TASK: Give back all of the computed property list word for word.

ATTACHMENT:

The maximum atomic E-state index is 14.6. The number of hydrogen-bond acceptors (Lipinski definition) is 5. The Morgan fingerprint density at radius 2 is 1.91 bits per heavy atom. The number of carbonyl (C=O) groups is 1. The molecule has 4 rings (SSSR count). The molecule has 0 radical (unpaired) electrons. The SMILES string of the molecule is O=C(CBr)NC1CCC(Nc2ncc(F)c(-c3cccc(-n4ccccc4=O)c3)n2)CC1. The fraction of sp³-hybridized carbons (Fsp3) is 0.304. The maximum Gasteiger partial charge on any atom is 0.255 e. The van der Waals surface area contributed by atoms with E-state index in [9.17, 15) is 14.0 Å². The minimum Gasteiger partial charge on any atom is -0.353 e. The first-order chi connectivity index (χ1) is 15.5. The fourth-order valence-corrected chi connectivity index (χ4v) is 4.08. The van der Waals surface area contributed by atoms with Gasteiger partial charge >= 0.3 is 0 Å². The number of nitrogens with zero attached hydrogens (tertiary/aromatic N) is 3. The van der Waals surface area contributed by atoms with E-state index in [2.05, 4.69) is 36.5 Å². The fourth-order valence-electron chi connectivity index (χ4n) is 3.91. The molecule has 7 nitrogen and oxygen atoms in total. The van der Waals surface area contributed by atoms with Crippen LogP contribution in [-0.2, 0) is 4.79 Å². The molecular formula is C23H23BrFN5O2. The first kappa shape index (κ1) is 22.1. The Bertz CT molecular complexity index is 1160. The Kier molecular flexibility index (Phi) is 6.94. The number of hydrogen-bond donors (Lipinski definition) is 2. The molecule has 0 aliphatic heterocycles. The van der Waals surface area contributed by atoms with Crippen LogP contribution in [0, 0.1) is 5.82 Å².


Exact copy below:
The maximum atomic E-state index is 14.6. The number of hydrogen-bond acceptors (Lipinski definition) is 5. The Morgan fingerprint density at radius 2 is 1.91 bits per heavy atom. The number of carbonyl (C=O) groups is 1. The molecule has 4 rings (SSSR count). The molecule has 0 radical (unpaired) electrons. The SMILES string of the molecule is O=C(CBr)NC1CCC(Nc2ncc(F)c(-c3cccc(-n4ccccc4=O)c3)n2)CC1. The fraction of sp³-hybridized carbons (Fsp3) is 0.304. The maximum Gasteiger partial charge on any atom is 0.255 e. The van der Waals surface area contributed by atoms with E-state index in [9.17, 15) is 14.0 Å². The minimum Gasteiger partial charge on any atom is -0.353 e. The first-order chi connectivity index (χ1) is 15.5. The fourth-order valence-corrected chi connectivity index (χ4v) is 4.08. The van der Waals surface area contributed by atoms with Gasteiger partial charge >= 0.3 is 0 Å². The number of nitrogens with zero attached hydrogens (tertiary/aromatic N) is 3. The van der Waals surface area contributed by atoms with E-state index in [2.05, 4.69) is 36.5 Å². The fourth-order valence-electron chi connectivity index (χ4n) is 3.91. The molecule has 7 nitrogen and oxygen atoms in total. The van der Waals surface area contributed by atoms with Crippen LogP contribution in [-0.2, 0) is 4.79 Å². The molecular formula is C23H23BrFN5O2. The first kappa shape index (κ1) is 22.1. The Bertz CT molecular complexity index is 1160. The Kier molecular flexibility index (Phi) is 6.94. The number of hydrogen-bond donors (Lipinski definition) is 2. The molecule has 0 aliphatic heterocycles. The van der Waals surface area contributed by atoms with Crippen LogP contribution in [0, 0.1) is 5.82 Å².